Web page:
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SBIR Phase I: A Nanofluidic Instrument for High-throughput Single-molecule Analysis

Award Information
Agency: National Science Foundation
Branch: N/A
Contract: 1142552
Agency Tracking Number: 1142552
Amount: $150,000.00
Phase: Phase I
Program: SBIR
Solicitation Topic Code: BC
Solicitation Number: N/A
Timeline
Solicitation Year: 2012
Award Year: 2012
Award Start Date (Proposal Award Date): 2012-01-01
Award End Date (Contract End Date): 2012-12-31
Small Business Information
21 Fairway Drive, Ithaca, NY, 14850-2764
DUNS: 963345744
HUBZone Owned: Y
Woman Owned: N
Socially and Economically Disadvantaged: N
Principal Investigator
 Deborah Mahoney
 (607) 279-1733
 djmahoney389@gmail.com
Business Contact
 Deborah Mahoney
Phone: (607) 279-1733
Email: djmahoney389@gmail.com
Research Institution
 Stub
Abstract
This Small Business Innovation Research (SBIR) Phase I project aims to develop a commercial nanofluidic chip for the rapid identification of epigenetic marks on individual molecules. The instrument will dramatically improve existing methods of epigenomic analysis by removing two major limitations of the current technology. The proposed device will enable automated quantification of multiple epigenetic marks simultaneously using minute inputs of chromatin and high throughput single molecule observations. The approach involves measuring distinct fluorescent signals from antibodies bound specifically to epigenetic marks on individual chromatin fragments that are electrophoretically transported through lasers focused within a nanoscale fluidic channel. The objectives of this proposal are to transform this laboratory setup into a prototype commercial product by increasing the throughput using parallel fluidic channels and transforming to a free space optical system. It is anticipated that this Phase I proposal will result in the fabrication of devices containing 96 parallel nanofluidic channels and the design of the free space optical system that will facilitate this transformation. The broader impact/commercial potential of this project is that it will result in commercially available products that overcome two key limitations of current epigenomic technology. Current technology requires an abundant amount of input material and can query only one epigenetic mark at a time. The proposed single molecule analytical methods can overcome both of these limitations. It is anticipated that this effort will yield a new disruptive epigenomics technology to serve commercial, academic, and clinical needs. By developing an automated instrument that can interrogate multiple epigenetic marks simultaneously on single chromatin molecules extracted from very small inputs of cells, this technology will enable epigenomic analyses that are far more information rich and lower in cost than is currently possible.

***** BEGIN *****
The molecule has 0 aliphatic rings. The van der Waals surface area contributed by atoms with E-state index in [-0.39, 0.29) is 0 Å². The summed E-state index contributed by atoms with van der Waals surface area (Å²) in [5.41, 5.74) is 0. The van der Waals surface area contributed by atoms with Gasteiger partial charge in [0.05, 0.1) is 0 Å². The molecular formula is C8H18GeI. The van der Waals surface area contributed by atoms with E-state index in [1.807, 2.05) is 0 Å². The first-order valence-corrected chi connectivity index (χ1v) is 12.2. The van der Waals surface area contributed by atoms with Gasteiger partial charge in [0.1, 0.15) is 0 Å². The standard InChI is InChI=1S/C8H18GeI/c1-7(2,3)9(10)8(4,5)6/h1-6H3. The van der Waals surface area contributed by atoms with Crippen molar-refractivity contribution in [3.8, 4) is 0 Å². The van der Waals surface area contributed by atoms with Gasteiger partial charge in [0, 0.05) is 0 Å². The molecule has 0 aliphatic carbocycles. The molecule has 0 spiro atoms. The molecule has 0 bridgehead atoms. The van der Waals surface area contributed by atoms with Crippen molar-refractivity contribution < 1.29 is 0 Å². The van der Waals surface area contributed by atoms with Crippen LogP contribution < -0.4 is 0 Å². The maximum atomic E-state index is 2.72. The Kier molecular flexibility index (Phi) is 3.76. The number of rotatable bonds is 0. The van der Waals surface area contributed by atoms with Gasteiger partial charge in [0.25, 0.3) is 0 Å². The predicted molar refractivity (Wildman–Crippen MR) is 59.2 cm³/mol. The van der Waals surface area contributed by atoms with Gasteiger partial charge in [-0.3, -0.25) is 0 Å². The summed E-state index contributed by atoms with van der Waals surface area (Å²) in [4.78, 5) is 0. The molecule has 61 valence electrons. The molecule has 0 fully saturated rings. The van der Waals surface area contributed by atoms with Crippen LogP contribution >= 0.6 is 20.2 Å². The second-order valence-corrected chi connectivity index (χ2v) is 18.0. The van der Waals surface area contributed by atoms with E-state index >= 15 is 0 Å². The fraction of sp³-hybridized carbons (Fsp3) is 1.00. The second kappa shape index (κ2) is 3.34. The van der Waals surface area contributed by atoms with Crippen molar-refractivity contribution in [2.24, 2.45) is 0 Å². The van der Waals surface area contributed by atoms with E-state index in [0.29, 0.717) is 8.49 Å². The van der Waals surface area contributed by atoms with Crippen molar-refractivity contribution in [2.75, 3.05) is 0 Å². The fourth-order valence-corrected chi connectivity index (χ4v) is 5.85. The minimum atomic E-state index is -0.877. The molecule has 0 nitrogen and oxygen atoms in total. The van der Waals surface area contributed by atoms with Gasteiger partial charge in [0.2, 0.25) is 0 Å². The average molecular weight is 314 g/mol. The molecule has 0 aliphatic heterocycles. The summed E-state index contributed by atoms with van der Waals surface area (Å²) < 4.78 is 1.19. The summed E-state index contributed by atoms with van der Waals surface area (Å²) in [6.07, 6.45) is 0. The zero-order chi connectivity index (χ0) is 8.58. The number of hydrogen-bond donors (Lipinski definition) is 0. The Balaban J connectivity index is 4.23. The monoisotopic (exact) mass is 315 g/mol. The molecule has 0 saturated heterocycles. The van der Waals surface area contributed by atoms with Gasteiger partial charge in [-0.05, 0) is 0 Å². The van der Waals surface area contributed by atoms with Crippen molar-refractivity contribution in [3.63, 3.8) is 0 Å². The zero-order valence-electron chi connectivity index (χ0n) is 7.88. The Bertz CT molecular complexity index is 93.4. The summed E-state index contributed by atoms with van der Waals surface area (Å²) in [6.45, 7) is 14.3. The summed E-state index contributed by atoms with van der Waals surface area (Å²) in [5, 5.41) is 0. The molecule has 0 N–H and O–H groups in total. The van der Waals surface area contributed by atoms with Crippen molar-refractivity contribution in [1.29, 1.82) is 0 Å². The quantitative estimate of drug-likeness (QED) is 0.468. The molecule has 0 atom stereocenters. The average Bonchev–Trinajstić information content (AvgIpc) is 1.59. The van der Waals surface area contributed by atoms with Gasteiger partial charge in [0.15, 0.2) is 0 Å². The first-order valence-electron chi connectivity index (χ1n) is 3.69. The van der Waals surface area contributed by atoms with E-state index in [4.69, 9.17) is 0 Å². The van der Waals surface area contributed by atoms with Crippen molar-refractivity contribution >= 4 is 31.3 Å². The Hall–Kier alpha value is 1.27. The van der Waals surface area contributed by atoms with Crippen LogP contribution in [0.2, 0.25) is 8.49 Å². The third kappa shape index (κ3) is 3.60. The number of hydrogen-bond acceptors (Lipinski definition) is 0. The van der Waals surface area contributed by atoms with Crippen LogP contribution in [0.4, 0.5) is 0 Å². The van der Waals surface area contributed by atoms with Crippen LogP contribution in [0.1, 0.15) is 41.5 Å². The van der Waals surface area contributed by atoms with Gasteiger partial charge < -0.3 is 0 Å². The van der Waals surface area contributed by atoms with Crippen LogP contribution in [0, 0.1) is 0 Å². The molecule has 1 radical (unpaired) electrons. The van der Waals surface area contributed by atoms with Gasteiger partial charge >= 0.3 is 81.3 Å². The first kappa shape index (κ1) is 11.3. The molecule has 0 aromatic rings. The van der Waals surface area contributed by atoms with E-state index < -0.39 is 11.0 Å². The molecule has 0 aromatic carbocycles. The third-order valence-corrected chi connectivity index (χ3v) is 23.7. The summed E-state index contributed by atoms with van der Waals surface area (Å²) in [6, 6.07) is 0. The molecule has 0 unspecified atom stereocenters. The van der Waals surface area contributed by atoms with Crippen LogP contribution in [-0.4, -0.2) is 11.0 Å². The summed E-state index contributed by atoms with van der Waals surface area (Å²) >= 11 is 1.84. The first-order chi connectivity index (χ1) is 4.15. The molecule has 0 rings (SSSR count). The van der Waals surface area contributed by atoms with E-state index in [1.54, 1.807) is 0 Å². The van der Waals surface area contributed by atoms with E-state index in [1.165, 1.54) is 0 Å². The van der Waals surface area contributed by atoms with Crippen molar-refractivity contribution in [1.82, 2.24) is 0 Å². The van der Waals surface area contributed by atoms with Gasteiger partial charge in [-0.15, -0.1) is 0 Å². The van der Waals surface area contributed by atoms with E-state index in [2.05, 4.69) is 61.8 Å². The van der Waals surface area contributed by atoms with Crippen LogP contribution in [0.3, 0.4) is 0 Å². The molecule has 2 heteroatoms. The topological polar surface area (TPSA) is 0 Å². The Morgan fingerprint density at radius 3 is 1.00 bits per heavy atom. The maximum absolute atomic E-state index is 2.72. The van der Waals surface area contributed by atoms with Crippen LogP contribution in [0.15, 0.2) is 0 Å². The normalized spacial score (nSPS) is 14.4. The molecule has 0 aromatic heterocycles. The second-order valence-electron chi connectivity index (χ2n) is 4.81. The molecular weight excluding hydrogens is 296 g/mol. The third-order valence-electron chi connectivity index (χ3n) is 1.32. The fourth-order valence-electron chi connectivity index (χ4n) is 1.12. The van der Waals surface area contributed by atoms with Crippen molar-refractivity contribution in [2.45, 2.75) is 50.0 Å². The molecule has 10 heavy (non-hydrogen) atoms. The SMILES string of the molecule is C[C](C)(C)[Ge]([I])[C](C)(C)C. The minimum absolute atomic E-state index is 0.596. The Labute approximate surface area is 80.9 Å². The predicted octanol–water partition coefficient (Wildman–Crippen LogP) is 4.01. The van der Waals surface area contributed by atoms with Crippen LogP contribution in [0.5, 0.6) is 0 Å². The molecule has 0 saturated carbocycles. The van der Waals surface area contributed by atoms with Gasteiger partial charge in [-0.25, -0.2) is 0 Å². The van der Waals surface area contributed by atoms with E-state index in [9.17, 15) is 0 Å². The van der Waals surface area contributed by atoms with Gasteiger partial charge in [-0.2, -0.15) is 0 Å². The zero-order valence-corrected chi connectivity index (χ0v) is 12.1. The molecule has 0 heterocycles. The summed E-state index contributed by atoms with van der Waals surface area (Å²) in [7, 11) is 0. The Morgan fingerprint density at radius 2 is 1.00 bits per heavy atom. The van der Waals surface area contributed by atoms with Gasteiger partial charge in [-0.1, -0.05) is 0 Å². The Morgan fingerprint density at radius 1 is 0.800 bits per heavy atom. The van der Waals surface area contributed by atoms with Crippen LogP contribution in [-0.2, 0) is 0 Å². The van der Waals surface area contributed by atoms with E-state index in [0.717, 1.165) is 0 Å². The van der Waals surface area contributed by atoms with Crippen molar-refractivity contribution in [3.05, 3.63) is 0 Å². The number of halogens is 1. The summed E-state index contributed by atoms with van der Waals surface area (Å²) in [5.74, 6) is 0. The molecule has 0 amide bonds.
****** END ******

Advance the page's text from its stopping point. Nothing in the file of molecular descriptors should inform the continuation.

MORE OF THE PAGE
* Information listed above is at the time of submission. *

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